Of interest to students of the Iranian system as well as free-press advocates.

PRISONER

MY 544 DAYS IN AN IRANIAN PRISON—SOLITARY CONFINEMENT, A SHAM TRIAL, HIGH-STAKES DIPLOMACY, AND THE EXTRAORDINARY EFFORTS IT TOOK TO GET ME OUT

Washington Post opinion writer and CNN contributor Rezaian recounts his 544 days of imprisonment at the hands of the Iranian regime.

A native of Iran whose family had immigrated to the United States decades earlier, the author moved to Tehran to head the Washington Post bureau there. It was a good gig, well paid in dollars, while, because his wife was an Iranian citizen, they were allowed to pay in local currency. “Life was good,” he writes. Although he favored local-color stories, often about food, and guided Anthony Bourdain through the city for an episode of Parts Unknown (this book is published under Bourdain’s imprint), he still managed to fall afoul of the secret police. The charge eventually cooked up for him was definitively Orwellian: “As a member of the American press writing what could only be perceived as neutral stories about Iran, I was attempting to soften American public opinion toward the Islamic Republic”—a softening that would allow American values to circulate within the country. After developing strategies to avoid despair while in solitary confinement (“if you’re lucky you learn to quiet your mind, just a little, and live softly”), Rezaian could do little more than wait it out even as Iranian agents threatened to add time to his sentence because his mother was publicly protesting his imprisonment. “Why is your mother coordinating with the BBC to ruin your life?” asked one. The author credits a concerted campaign on the part of Post editor Martin Baron, his brother, and other intermediaries for his release after having been “the plaything of some of the nastiest authoritarian ideologues to roam the earth in many decades.” Rezaian also allows that one of his captors got at least one thing right: He correctly predicted the outcome of the 2016 election in the U.S., saying, “Trump is the candidate that hates Muslims most."

Of interest to students of the Iranian system as well as free-press advocates.

Pub Date: Jan. 22, 2019

ISBN: 978-0-06-269157-6

Page Count: 320

Publisher: Anthony Bourdain/Ecco

Review Posted Online: Dec. 9, 2018

Kirkus Reviews Issue: Jan. 1, 2019

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If the authors are serious, this is a silly, distasteful book. If they are not, it’s a brilliant satire.

THE 48 LAWS OF POWER

The authors have created a sort of anti-Book of Virtues in this encyclopedic compendium of the ways and means of power.

Everyone wants power and everyone is in a constant duplicitous game to gain more power at the expense of others, according to Greene, a screenwriter and former editor at Esquire (Elffers, a book packager, designed the volume, with its attractive marginalia). We live today as courtiers once did in royal courts: we must appear civil while attempting to crush all those around us. This power game can be played well or poorly, and in these 48 laws culled from the history and wisdom of the world’s greatest power players are the rules that must be followed to win. These laws boil down to being as ruthless, selfish, manipulative, and deceitful as possible. Each law, however, gets its own chapter: “Conceal Your Intentions,” “Always Say Less Than Necessary,” “Pose as a Friend, Work as a Spy,” and so on. Each chapter is conveniently broken down into sections on what happened to those who transgressed or observed the particular law, the key elements in this law, and ways to defensively reverse this law when it’s used against you. Quotations in the margins amplify the lesson being taught. While compelling in the way an auto accident might be, the book is simply nonsense. Rules often contradict each other. We are told, for instance, to “be conspicuous at all cost,” then told to “behave like others.” More seriously, Greene never really defines “power,” and he merely asserts, rather than offers evidence for, the Hobbesian world of all against all in which he insists we live. The world may be like this at times, but often it isn’t. To ask why this is so would be a far more useful project.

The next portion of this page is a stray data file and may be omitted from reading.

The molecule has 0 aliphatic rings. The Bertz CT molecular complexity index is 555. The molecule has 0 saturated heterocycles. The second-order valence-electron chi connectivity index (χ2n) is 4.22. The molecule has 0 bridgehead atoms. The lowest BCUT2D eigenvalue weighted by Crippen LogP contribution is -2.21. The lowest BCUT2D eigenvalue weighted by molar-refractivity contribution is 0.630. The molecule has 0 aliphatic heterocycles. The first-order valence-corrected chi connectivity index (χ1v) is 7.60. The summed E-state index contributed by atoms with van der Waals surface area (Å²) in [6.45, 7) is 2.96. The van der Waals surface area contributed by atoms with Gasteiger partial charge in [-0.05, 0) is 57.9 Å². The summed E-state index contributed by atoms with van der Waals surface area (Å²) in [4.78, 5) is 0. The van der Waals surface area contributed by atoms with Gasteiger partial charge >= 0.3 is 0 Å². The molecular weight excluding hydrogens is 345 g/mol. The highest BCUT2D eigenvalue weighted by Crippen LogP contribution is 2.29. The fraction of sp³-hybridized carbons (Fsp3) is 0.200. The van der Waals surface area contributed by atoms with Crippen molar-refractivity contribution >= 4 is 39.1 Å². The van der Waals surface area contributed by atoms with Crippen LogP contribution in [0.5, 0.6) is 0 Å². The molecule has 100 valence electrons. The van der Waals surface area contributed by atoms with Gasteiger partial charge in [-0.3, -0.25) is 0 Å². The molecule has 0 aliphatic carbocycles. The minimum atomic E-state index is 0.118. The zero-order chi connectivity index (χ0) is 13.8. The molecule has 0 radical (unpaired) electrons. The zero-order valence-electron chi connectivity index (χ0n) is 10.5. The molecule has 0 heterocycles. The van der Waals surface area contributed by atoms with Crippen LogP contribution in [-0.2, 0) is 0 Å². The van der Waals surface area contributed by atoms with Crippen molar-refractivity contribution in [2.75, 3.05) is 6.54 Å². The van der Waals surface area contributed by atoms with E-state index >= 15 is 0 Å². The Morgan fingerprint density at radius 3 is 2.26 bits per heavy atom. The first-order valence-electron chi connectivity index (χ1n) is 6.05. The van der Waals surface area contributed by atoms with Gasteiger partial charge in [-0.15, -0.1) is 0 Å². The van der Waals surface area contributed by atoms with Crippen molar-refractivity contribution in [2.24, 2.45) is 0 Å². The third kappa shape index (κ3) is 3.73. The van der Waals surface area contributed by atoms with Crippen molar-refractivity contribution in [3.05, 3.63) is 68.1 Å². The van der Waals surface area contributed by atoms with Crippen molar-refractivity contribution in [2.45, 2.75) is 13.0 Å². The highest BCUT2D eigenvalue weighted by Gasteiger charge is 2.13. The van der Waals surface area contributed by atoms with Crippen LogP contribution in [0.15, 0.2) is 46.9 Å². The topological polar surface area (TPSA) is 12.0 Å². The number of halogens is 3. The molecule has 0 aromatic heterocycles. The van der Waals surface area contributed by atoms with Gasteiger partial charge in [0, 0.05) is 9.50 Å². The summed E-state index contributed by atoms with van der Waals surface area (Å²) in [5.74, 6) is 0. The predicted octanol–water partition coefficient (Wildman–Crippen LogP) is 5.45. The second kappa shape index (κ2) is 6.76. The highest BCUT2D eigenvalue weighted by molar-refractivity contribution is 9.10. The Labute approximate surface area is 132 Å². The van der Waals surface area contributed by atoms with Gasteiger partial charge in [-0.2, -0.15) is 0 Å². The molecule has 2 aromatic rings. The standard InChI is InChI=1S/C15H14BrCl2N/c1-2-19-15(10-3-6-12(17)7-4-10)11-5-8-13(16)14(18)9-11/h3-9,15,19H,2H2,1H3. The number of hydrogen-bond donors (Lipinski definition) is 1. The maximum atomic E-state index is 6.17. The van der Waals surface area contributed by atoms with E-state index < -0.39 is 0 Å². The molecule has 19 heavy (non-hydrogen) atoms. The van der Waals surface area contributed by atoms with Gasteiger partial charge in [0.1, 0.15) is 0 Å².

If the authors are serious, this is a silly, distasteful book. If they are not, it’s a brilliant satire.

Pub Date: Sept. 1, 1998

ISBN: 0-670-88146-5

Page Count: 430

Publisher: Viking

Review Posted Online: May 20, 2010

Kirkus Reviews Issue: July 15, 1998

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The author's youthfulness helps to assure the inevitable comparison with the Anne Frank diary although over and above the...

NIGHT

Elie Wiesel spent his early years in a small Transylvanian town as one of four children. 

He was the only one of the family to survive what Francois Maurois, in his introduction, calls the "human holocaust" of the persecution of the Jews, which began with the restrictions, the singularization of the yellow star, the enclosure within the ghetto, and went on to the mass deportations to the ovens of Auschwitz and Buchenwald. There are unforgettable and horrifying scenes here in this spare and sombre memoir of this experience of the hanging of a child, of his first farewell with his father who leaves him an inheritance of a knife and a spoon, and of his last goodbye at Buchenwald his father's corpse is already cold let alone the long months of survival under unconscionable conditions. 

The author's youthfulness helps to assure the inevitable comparison with the Anne Frank diary although over and above the sphere of suffering shared, and in this case extended to the death march itself, there is no spiritual or emotional legacy here to offset any reader reluctance.

Pub Date: Jan. 16, 2006

ISBN: 0374500010

Page Count: 120

Publisher: Hill & Wang

Review Posted Online: Oct. 7, 2011

Kirkus Reviews Issue: Jan. 15, 2006

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